A byproduct of lipid (fat) metabolism in the body. It is also found in many foods and can be present in high amounts in rancid food.

MALT lymphoma

Mucosa-associated lymphoid tissue lymphoma. A type of cancer that arises in cells in mucosal tissue that are involved in antibody production.

mammary

Having to do with the breast.

mammary dysplasia (MA-muh-ree dis-PLAY-zhuh)

A common condition marked by benign (noncancerous) changes in breast tissue. These changes may include irregular lumps or cysts, breast discomfort, sensitive nipples, and itching. These symptoms may change throughout the menstrual cycle and usually stop after menopause. Also called benign breast disease, fibrocystic breast disease, and fibrocystic breast changes.

mammary gland

Glandular organ located on the chest. The mammary gland is made up of connective tissue, fat, and breast tissue that contains the glands that can make milk. Also called breast.

mammogram (MAM-o-gram)

An x-ray of the breast.

mammography (mam-OG-ra-fee)

The use of x-rays to create a picture of the breast.

Mammotome

A device that uses a computer-guided probe to perform breast biopsies. A Mammotome biopsy can be done on an outpatient basis with a local anesthetic, removes only a small amount of healthy tissue, and doesn't require sutures (stitches) because the incision is very small.

mantle cell lymphoma (MAN-tul sel lim-FOH-muh)

An aggressive (fast-growing) type of B-cell non-Hodgkin's lymphoma that usually occurs in middle-aged or older adults. It is marked by small- to medium-size cancer cells that may be in the lymph nodes, spleen, bone marrow, blood, and gastrointestinal system.

mantle field (MAN-tul)

The area of the neck, chest, and lymph nodes in the armpit that are exposed to radiation.

margin

The edge or border of the tissue removed in cancer surgery. The margin is described as negative or clean when the pathologist finds no cancer cells at the edge of the tissue, suggesting that all of the cancer has been removed. The margin is described as positive or involved when the pathologist finds cancer cells at the edge of the tissue, suggesting that all of the cancer has not been removed.

marijuana

A type of plant. Extracts of marijuana are being studied for their ability to control severe nausea and vomiting caused by chemotherapy and/or opioid drugs such as morphine.

marimastat

An anticancer drug that belongs to the family of drugs called angiogenesis inhibitors. Marimastat is a matrix metalloproteinase inhibitor.

marker

A diagnostic indication that disease may develop.

mast cell

A type of white blood cell.

mast cell tumor

A growth or lump of mast cells (a type of white blood cell). Mast cell tumors can involve the skin, subcutaneous tissue, and muscle tissue. Also called mastocytoma.

mastectomy (mas-TEK-toe-mee)

Surgery to remove the breast (or as much of the breast tissue as possible).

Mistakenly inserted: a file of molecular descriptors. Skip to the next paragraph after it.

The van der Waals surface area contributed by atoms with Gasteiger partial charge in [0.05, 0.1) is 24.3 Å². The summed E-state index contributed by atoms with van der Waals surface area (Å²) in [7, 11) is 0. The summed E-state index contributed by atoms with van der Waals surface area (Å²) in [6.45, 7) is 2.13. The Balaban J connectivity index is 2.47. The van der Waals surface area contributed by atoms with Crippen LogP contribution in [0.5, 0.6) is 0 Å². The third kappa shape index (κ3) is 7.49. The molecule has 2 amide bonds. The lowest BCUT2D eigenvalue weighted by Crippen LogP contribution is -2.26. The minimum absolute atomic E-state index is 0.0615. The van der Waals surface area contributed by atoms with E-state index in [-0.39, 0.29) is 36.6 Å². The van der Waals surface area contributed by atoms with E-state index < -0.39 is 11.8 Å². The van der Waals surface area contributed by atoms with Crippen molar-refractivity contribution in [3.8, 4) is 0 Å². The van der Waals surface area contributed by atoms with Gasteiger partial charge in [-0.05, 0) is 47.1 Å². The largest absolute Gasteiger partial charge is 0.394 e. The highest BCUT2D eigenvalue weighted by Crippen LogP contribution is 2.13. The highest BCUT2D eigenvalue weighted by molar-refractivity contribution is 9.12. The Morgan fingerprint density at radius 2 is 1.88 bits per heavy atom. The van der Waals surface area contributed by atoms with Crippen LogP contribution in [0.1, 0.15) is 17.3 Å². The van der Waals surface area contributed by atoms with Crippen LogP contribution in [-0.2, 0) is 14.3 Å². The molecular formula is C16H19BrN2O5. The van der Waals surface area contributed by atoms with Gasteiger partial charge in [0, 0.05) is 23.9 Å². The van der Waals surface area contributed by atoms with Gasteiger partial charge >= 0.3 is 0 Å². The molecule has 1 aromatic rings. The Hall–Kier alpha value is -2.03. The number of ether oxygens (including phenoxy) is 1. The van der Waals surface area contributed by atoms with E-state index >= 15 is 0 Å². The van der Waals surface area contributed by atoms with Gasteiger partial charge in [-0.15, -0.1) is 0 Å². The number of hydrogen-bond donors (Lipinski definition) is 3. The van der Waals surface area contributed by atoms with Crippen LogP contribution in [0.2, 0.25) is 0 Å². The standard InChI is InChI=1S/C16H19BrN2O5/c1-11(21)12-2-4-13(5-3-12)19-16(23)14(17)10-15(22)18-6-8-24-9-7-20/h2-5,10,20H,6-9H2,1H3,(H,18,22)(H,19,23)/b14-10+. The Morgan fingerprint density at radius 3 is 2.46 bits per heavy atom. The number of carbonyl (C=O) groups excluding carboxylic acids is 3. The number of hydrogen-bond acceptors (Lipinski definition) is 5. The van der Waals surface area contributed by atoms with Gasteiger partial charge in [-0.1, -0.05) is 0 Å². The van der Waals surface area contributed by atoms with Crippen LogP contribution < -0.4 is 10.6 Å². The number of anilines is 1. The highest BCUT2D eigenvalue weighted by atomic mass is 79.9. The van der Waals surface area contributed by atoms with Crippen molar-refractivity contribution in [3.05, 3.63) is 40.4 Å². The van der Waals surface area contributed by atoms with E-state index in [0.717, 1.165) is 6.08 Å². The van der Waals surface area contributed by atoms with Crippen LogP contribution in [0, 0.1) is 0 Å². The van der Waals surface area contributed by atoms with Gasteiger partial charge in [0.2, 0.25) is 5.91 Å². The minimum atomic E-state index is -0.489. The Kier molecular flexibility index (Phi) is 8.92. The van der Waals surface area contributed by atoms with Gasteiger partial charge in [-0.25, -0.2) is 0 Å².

mastocytoma

A growth or lump of mast cells (a type of white blood cell). Mast cell tumors can involve the skin, subcutaneous tissue, and muscle tissue. Also called mast cell tumor.

matrix metalloproteinase

A member of a group of enzymes that can break down proteins, such as collagen, that are normally found in the spaces between cells in tissues (i.e., extracellular matrix proteins). Because these enzymes need zinc or calcium atoms to work properly, they are called metalloproteinases. Matrix metalloproteinases are involved in wound healing, angiogenesis, and tumor cell metastasis.

mature T-cell lymphoma

One of a group of aggressive (fast-growing) non-Hodgkin's lymphomas that begin in mature T lymphocytes (T cells that have matured in the thymus gland and gone to other lymphatic sites in the body, including lymph nodes, bone marrow, and spleen.) Also called peripheral T-cell lymphoma.

matuzumab

A monoclonal antibody that is being studied in the treatment of some types of cancer. Monoclonal antibodies are made in the laboratory and can locate and bind to cancer cells. Matuzumab binds to the epithelial growth factor receptor (EGFR) on tumor cells and blocks growth signals. Also called EMD 72000.

MDL 101,731

A drug that belongs to a family of drugs called ribonucleotide reductase inhibitors.

MDX-010

A monoclonal antibody that is being studied in the treatment of metastatic melanoma and prostate, breast, and kidney cancer. Monoclonal antibodies are made in the laboratory and can locate and bind to cancer cells. MDX-010 binds to the molecule CTLA-4 on T cells and may help the immune system kill cancer cells.

MDX-060

A monoclonal antibody that is being studied in the treatment of some lymphomas. Monoclonal antibodies are produced in the laboratory and can locate and bind to cancer cells.

mean

A statistics term. The average value in a set of measurements. The mean is the sum of a set of numbers divided by how many numbers are in the set.

mean survival time

The average time that patients in a clinical study remained alive. The time is measured beginning either at diagnosis or the start of treatment.

measurable disease

A tumor that can be accurately measured in size. This information can be used to judge response to treatment.